The decline in both size and attendance of the industry’s boat shows appears to have ended in 2010 and showed signs of improvement in 2011. That was the conclusion at the National Marine Trades Council’s annual meeting over the weekend in Orlando, Fla. prior to the Marine Retailers Association of America’s Marine Dealer Conference and Exhibition.
The 39-year-old NMTC is made up of executive directors and boat show managers from the industry’s marine trade associations across the country. In studying the results of the 46 major boat shows produced by the 19 associations present at the NMTC meeting, the numbers revealed a notable turnaround this year.
More specifically, of the 46 shows, 34 recorded either some attendance increase or remained essentially unchanged from 2010 results. It signals a good change from the fact that virtually all the shows experienced attendance declines in 2009 and, particularly, in 2010. Similarly, many of the shows reported the significant declines in exhibitors and space of 2010 ended in 2011, with a few shows even seeing some increase.
“I think going into the big winter shows ahead for 2012, we have good reasons to expect this trend will continue,” said NMTC chairman George Harris, of the Northwest Marine Trades Association. “After two very tough years (’09-’10) for shows, 2011 gives us reason to look for some growth again.”
Primarily, the meeting focused on how to spur on growth and increase show success for exhibitors. Over the last two years, a majority of the shows at the NMTC meeting have begun using a common marketing agency, Ad Strategies of Easton, Md. The firm is believed to be the largest single agency handling a wide variety of consumer shows including, for example, all shows produced by Motor Trend, all NMMA boat shows and many others.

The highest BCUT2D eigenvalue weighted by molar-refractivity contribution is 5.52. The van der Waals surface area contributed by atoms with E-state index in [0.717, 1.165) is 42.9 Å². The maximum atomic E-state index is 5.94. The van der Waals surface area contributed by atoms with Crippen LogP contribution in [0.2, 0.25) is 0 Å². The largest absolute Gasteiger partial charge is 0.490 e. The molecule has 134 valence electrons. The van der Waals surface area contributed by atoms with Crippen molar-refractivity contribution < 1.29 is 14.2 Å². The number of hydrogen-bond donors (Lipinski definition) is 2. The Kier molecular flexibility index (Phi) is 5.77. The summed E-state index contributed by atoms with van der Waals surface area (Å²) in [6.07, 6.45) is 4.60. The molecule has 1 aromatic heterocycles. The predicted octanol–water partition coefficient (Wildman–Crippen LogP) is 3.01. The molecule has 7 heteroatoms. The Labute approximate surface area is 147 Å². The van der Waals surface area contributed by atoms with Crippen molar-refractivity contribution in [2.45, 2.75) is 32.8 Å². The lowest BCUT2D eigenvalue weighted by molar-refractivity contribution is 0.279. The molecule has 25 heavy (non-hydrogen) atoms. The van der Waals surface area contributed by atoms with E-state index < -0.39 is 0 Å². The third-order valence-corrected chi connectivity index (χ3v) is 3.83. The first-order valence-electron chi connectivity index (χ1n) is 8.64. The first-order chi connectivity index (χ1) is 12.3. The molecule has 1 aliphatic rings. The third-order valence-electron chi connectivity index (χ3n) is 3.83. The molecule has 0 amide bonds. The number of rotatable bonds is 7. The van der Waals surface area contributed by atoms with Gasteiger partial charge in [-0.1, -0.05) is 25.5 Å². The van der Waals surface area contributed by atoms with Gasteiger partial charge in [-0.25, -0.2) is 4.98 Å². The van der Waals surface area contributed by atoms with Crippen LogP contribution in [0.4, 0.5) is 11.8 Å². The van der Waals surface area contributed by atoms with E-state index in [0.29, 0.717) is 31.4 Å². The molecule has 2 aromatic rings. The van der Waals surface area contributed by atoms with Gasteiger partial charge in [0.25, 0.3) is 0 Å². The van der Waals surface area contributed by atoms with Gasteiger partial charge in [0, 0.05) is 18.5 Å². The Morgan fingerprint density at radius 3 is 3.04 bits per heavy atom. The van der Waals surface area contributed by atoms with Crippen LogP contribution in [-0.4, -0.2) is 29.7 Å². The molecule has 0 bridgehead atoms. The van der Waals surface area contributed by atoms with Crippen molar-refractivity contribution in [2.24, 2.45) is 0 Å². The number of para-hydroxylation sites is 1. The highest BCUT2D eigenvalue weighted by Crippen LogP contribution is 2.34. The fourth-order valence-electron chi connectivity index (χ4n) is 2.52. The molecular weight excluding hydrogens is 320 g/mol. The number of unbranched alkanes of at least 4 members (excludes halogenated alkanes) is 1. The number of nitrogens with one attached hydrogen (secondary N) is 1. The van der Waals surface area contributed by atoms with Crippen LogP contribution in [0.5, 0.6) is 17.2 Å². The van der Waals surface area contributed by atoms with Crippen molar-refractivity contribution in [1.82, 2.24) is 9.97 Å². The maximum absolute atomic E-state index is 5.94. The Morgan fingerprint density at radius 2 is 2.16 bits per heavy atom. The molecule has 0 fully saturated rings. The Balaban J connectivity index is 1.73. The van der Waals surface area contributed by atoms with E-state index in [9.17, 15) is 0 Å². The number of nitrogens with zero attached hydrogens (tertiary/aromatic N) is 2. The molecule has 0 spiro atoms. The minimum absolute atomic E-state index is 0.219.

Following an in-depth presentation of the successes of various marketing programs used by various shows Ad Strategies handled this year, Greg Bojko, Ad Strategies’ vice president, suggested a shift in the way shows are projected to the public is needed.
“Boat shows are at the point where show features and entertainment have become most important,” Bojko said. “Features must be interactive, entertaining and/or provide a good experience . . . you’ve got to show the prospective attendees the show is fun.” He went on to explain that there are show cycles. For example, in good times in auto and boat shows, success is usually driven by introduction of new models and equipment. But both industries are coming out with a lot of really new stuff during this economy, so the show drawing cards must be shifted to increased attractions, activities and features.
The consensus was obvious – all attendees indicated they’d work to incorporate more attractions into their boat shows this winter with the expectation that it will generate increased attendance. Overall, the NMTC meeting clearly reflected a heightened level of enthusiasm and confidence for the industry’s winter boat show circuit . . . and that will kick off in just two months with the opening of the New York boat show on Jan. 4.